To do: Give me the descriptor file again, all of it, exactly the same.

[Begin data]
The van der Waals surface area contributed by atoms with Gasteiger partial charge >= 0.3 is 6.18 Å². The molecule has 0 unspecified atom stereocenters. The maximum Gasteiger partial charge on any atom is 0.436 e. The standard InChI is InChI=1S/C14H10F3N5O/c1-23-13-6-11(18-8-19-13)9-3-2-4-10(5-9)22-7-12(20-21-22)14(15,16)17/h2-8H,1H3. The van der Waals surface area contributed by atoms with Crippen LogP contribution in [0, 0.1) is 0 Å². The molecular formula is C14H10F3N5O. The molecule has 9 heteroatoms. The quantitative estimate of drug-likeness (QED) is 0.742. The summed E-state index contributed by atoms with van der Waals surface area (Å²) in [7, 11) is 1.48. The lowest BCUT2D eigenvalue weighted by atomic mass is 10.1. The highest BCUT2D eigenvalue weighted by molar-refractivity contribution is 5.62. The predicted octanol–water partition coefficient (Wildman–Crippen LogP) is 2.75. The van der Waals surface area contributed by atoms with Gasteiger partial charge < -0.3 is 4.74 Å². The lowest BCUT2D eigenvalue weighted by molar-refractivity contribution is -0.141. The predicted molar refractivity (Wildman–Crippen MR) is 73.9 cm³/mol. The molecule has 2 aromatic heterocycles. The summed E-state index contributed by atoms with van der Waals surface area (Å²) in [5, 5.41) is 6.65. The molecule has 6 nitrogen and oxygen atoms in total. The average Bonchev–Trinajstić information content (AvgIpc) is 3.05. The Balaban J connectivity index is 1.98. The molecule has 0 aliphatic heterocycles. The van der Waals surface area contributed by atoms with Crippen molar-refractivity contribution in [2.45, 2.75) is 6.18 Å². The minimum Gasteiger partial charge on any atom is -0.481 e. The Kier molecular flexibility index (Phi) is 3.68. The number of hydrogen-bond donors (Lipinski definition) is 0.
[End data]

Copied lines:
The van der Waals surface area contributed by atoms with Gasteiger partial charge >= 0.3 is 6.18 Å². The molecule has 0 unspecified atom stereocenters. The maximum Gasteiger partial charge on any atom is 0.436 e. The standard InChI is InChI=1S/C14H10F3N5O/c1-23-13-6-11(18-8-19-13)9-3-2-4-10(5-9)22-7-12(20-21-22)14(15,16)17/h2-8H,1H3. The van der Waals surface area contributed by atoms with Crippen LogP contribution in [0, 0.1) is 0 Å². The molecular formula is C14H10F3N5O. The molecule has 9 heteroatoms. The quantitative estimate of drug-likeness (QED) is 0.742. The summed E-state index contributed by atoms with van der Waals surface area (Å²) in [7, 11) is 1.48. The lowest BCUT2D eigenvalue weighted by atomic mass is 10.1. The highest BCUT2D eigenvalue weighted by molar-refractivity contribution is 5.62. The predicted octanol–water partition coefficient (Wildman–Crippen LogP) is 2.75. The van der Waals surface area contributed by atoms with Gasteiger partial charge < -0.3 is 4.74 Å². The lowest BCUT2D eigenvalue weighted by molar-refractivity contribution is -0.141. The predicted molar refractivity (Wildman–Crippen MR) is 73.9 cm³/mol. The molecule has 2 aromatic heterocycles. The summed E-state index contributed by atoms with van der Waals surface area (Å²) in [5, 5.41) is 6.65. The molecule has 6 nitrogen and oxygen atoms in total. The average Bonchev–Trinajstić information content (AvgIpc) is 3.05. The Balaban J connectivity index is 1.98. The molecule has 0 aliphatic heterocycles. The van der Waals surface area contributed by atoms with Crippen molar-refractivity contribution in [2.45, 2.75) is 6.18 Å². The minimum Gasteiger partial charge on any atom is -0.481 e. The Kier molecular flexibility index (Phi) is 3.68. The number of hydrogen-bond donors (Lipinski definition) is 0.